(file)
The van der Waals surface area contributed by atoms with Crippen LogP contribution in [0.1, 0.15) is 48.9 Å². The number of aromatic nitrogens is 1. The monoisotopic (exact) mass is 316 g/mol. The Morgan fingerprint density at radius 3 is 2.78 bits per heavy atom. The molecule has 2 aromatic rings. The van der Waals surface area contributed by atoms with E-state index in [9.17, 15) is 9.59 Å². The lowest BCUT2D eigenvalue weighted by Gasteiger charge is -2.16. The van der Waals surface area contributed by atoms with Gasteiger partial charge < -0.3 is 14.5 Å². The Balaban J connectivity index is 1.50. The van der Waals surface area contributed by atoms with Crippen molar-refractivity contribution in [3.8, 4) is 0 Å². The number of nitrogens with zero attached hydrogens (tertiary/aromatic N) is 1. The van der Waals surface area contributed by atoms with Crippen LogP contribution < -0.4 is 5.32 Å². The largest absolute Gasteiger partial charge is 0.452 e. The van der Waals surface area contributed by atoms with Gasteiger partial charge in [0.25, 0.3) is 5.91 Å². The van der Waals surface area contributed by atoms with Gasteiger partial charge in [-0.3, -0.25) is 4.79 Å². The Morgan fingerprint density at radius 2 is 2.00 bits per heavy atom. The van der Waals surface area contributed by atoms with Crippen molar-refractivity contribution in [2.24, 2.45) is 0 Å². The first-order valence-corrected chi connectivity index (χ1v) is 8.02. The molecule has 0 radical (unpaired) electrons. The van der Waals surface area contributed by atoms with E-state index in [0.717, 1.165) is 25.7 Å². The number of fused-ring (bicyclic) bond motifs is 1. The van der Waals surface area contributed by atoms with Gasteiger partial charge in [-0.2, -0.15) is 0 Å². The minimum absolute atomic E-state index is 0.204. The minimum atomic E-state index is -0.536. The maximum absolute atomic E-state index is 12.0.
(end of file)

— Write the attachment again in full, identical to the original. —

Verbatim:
The van der Waals surface area contributed by atoms with Crippen LogP contribution in [0.1, 0.15) is 48.9 Å². The number of aromatic nitrogens is 1. The monoisotopic (exact) mass is 316 g/mol. The Morgan fingerprint density at radius 3 is 2.78 bits per heavy atom. The molecule has 2 aromatic rings. The van der Waals surface area contributed by atoms with E-state index in [9.17, 15) is 9.59 Å². The lowest BCUT2D eigenvalue weighted by Gasteiger charge is -2.16. The van der Waals surface area contributed by atoms with Gasteiger partial charge < -0.3 is 14.5 Å². The Balaban J connectivity index is 1.50. The van der Waals surface area contributed by atoms with Crippen molar-refractivity contribution in [3.8, 4) is 0 Å². The number of nitrogens with zero attached hydrogens (tertiary/aromatic N) is 1. The van der Waals surface area contributed by atoms with Crippen LogP contribution < -0.4 is 5.32 Å². The largest absolute Gasteiger partial charge is 0.452 e. The van der Waals surface area contributed by atoms with Gasteiger partial charge in [0.25, 0.3) is 5.91 Å². The van der Waals surface area contributed by atoms with Gasteiger partial charge in [-0.3, -0.25) is 4.79 Å². The Morgan fingerprint density at radius 2 is 2.00 bits per heavy atom. The van der Waals surface area contributed by atoms with Crippen molar-refractivity contribution in [2.24, 2.45) is 0 Å². The first-order valence-corrected chi connectivity index (χ1v) is 8.02. The molecule has 0 radical (unpaired) electrons. The van der Waals surface area contributed by atoms with E-state index in [0.717, 1.165) is 25.7 Å². The number of fused-ring (bicyclic) bond motifs is 1. The van der Waals surface area contributed by atoms with Gasteiger partial charge in [-0.2, -0.15) is 0 Å². The minimum absolute atomic E-state index is 0.204. The minimum atomic E-state index is -0.536. The maximum absolute atomic E-state index is 12.0.